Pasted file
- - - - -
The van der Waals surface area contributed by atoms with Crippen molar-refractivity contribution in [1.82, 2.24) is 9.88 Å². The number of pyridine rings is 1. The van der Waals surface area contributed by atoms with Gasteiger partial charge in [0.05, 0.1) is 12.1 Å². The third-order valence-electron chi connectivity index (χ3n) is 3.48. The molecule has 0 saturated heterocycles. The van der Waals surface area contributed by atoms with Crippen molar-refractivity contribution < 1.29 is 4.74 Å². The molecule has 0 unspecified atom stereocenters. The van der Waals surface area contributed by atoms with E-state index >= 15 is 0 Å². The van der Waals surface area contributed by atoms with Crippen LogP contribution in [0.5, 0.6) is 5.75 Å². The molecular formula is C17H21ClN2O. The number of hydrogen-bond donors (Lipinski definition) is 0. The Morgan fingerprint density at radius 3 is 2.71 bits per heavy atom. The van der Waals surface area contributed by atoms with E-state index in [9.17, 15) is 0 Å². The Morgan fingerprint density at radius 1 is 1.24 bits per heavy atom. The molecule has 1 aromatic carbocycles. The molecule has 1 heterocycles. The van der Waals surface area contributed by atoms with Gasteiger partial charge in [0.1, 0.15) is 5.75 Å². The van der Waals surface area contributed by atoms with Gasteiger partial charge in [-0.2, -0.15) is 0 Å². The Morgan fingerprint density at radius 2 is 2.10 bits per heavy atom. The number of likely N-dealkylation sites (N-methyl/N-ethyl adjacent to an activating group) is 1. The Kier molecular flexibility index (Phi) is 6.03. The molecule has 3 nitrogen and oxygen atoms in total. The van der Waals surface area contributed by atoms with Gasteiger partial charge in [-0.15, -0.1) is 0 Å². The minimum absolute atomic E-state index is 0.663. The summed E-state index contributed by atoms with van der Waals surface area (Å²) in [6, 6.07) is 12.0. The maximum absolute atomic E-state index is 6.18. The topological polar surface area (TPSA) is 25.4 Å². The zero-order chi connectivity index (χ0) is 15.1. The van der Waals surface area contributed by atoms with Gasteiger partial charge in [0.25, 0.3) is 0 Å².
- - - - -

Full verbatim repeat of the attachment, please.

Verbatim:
The van der Waals surface area contributed by atoms with Crippen molar-refractivity contribution in [1.82, 2.24) is 9.88 Å². The number of pyridine rings is 1. The van der Waals surface area contributed by atoms with Gasteiger partial charge in [0.05, 0.1) is 12.1 Å². The third-order valence-electron chi connectivity index (χ3n) is 3.48. The molecule has 0 saturated heterocycles. The van der Waals surface area contributed by atoms with Crippen molar-refractivity contribution < 1.29 is 4.74 Å². The molecule has 0 unspecified atom stereocenters. The van der Waals surface area contributed by atoms with E-state index >= 15 is 0 Å². The van der Waals surface area contributed by atoms with Crippen LogP contribution in [0.5, 0.6) is 5.75 Å². The molecular formula is C17H21ClN2O. The number of hydrogen-bond donors (Lipinski definition) is 0. The Morgan fingerprint density at radius 3 is 2.71 bits per heavy atom. The van der Waals surface area contributed by atoms with E-state index in [9.17, 15) is 0 Å². The Morgan fingerprint density at radius 1 is 1.24 bits per heavy atom. The molecule has 1 aromatic carbocycles. The molecule has 1 heterocycles. The van der Waals surface area contributed by atoms with Gasteiger partial charge in [0.1, 0.15) is 5.75 Å². The van der Waals surface area contributed by atoms with Gasteiger partial charge in [-0.2, -0.15) is 0 Å². The Morgan fingerprint density at radius 2 is 2.10 bits per heavy atom. The number of likely N-dealkylation sites (N-methyl/N-ethyl adjacent to an activating group) is 1. The Kier molecular flexibility index (Phi) is 6.03. The molecule has 3 nitrogen and oxygen atoms in total. The van der Waals surface area contributed by atoms with Gasteiger partial charge in [-0.15, -0.1) is 0 Å². The minimum absolute atomic E-state index is 0.663. The summed E-state index contributed by atoms with van der Waals surface area (Å²) in [6, 6.07) is 12.0. The maximum absolute atomic E-state index is 6.18. The topological polar surface area (TPSA) is 25.4 Å². The zero-order chi connectivity index (χ0) is 15.1. The van der Waals surface area contributed by atoms with Gasteiger partial charge in [0.25, 0.3) is 0 Å².